Hai Sai! Welcome to my Blog.

Hello, my name is Tom Corrao and I am the blogger behind the Okinawaology Blog. I created this blog to share and discuss all things Okinawan. I’m also the Public Relations Officer and Minkan Taishi to the Chicago Okinawa Kenjinkai. My experience with Okinawa is derived from the time I spent there during the 1980's and 90's (10 years) when serving in the United States Air Force. I've also been married to an Okinawan woman for 30 years now and have been immersed in many things Okinawan through both friends and family. I do not claim to be all knowing about everything Okinawan but I try hard and study the history and culture. I welcome everyone that is interested in Okinawa and hope that I can provide useful information to those uchinanchu that may be curious about their culture and heritage. I also welcome those who are not of Okinawan heritage but have experienced, or are experiencing, the islands culture while stationed there with the United States Military. Comments are welcomed and will be published as long as they are in good taste and on track with the purpose of this blog. My hope with this blog is to bring Uchinanchu people around the world a little closer to their cultural roots by expressing information that has started to fade in light of a more modern world. We should never forget our culture or the people who came before us and through the Blog my intentions are to meld the old with the new and implant knowledge that will help maintain the traditions and culture of an island people.

Saturday, July 31, 2010

St. Louis Okinawa Kenjinkai Arrives for Picnic

Last night we met up with members of the St. Louis Kenjinkai who had just arrived in Arlington Heights about an hour before we met them. They were pretty tired from the long trip but we all went out to dinner at Yu's Mandarin Resturaunt. I believe there was 14 or 15 members who made the journey. Here are a few pictures I snapped.
The dinner was good but we cut the evening short as everyone was tired and wanted to rest before the big day tomorrow. It was nice meeting in the spirit of Ichariba choodee. Even though we did not know them we felt the connection once we met.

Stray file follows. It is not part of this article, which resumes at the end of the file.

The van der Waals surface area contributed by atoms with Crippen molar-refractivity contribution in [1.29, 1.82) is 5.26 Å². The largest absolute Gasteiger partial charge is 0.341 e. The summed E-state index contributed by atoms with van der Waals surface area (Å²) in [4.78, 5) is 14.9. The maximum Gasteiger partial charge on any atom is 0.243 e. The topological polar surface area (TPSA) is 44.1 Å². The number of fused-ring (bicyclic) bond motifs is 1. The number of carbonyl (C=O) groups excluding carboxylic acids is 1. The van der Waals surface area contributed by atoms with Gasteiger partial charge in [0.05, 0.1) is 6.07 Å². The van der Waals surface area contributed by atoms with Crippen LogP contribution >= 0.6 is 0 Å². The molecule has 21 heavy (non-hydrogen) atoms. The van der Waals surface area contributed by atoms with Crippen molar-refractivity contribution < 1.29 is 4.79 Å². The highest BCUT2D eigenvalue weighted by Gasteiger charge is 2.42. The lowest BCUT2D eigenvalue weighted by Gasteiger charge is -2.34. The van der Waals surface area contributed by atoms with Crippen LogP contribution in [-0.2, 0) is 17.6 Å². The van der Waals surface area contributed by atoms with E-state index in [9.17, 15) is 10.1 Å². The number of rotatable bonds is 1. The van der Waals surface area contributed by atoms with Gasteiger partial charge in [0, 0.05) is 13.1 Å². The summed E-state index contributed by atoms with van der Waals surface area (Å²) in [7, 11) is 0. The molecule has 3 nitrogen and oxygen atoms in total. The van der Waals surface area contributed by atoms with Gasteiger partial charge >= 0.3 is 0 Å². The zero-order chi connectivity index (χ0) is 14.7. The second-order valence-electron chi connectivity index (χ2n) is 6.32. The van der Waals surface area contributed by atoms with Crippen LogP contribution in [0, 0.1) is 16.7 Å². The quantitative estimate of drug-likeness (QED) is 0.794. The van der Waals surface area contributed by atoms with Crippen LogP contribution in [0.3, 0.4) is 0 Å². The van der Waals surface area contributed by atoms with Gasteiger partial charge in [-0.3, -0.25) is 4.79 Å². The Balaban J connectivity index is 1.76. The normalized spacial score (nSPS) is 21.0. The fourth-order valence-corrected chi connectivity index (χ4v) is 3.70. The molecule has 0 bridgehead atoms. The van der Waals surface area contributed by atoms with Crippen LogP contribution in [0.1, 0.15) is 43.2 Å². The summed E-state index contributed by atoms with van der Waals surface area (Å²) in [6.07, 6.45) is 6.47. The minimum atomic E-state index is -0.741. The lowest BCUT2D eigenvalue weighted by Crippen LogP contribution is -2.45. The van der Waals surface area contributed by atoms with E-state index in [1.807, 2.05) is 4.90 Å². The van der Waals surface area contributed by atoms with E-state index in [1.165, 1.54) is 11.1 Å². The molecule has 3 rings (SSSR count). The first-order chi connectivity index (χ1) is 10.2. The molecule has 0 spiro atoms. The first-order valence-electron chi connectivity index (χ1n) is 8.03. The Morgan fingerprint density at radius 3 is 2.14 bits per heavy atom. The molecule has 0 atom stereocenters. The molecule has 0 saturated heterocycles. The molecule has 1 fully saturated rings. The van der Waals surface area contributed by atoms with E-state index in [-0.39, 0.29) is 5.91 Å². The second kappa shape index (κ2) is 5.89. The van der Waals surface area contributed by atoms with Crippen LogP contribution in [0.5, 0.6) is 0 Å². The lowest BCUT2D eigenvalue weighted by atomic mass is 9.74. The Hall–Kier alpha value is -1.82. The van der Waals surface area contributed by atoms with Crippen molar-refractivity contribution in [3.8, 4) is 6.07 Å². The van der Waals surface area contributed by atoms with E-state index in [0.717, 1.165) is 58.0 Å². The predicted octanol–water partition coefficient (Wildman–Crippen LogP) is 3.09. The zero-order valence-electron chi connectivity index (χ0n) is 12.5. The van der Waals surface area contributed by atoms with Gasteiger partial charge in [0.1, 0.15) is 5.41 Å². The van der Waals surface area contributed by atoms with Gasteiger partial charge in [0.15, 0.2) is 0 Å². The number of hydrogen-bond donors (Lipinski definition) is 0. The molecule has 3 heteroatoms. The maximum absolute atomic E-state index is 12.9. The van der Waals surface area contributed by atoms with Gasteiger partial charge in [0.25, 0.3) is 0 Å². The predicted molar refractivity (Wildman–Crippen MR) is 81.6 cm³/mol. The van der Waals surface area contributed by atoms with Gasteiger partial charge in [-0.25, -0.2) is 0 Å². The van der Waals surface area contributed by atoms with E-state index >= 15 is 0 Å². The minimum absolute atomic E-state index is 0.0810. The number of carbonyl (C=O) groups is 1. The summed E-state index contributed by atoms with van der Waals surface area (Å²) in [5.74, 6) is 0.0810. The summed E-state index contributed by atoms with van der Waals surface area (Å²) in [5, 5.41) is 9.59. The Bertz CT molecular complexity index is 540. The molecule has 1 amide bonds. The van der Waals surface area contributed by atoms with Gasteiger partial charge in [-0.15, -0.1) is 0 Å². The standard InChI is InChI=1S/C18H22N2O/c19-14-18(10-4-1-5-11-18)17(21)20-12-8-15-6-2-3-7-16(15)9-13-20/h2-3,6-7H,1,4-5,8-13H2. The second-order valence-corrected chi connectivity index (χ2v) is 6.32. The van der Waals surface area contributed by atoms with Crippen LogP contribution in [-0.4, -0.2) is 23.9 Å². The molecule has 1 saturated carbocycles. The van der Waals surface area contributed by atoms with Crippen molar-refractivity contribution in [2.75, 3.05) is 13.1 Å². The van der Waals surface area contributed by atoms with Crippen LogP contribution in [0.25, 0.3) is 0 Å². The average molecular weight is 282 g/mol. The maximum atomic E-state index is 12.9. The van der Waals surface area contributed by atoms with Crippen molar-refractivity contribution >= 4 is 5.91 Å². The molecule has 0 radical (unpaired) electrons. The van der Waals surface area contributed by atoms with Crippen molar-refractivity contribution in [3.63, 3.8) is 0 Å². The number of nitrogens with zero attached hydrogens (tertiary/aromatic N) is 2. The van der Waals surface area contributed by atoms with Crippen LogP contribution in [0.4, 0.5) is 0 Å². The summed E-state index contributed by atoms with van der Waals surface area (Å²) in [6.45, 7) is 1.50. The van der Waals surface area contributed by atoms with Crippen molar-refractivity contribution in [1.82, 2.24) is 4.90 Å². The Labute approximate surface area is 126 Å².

Friday, July 30, 2010

The Day Before the Kenjinkai Picnic

Today is a most busy day for the Chicago Okinawa Kenjinkai officers who have been working diligently on preparing for the annual Okinawan potluck picnic. The event occurs tomorrow at the Cook County's Robinson Woods South Groves. Many things needed to be done to prepare for this annual event.

Dennis, our Sergeant at Arms, has been gathering the needed items to accomplish a successful picnic. He organizes our set-up and clean-up crews to ensure everything is just right when picnic time arrives. There are things that every good picnic needs such as paper plates, napkins, and tableware but Dennis also accomplishes the things that often go unnoticed by the general picnic goer. Things like making sure there is nothing foul or nasty in the picnic area. Lets not forget that there are many de3er and other animals wandering the forest preserves and they often do what comes natural to them even in the picnic grounds. He also sets up the tents, moves picnic tables into the area and sets them up in a way that is most convenient to our needs. This year he has purchased new coolers for our beverages and soft drinks that are much larger than we have had in the past. This should help us by not requiring as much ice throughout the event. Dennis' crew normally arrives at the grounds around 6am to begin their prep work. They always do a wonderful job preparing everything.

Mieko, The Kenjinkai's President probably works the hardest of us all because she has to keep track of everything thats going on and keep us all going in the proper direction. This is only her second picnic since becoming President of the Okinawa Kenjinkai and it appears she learned a lot from her initial exposure because things have been going very smoothly this year.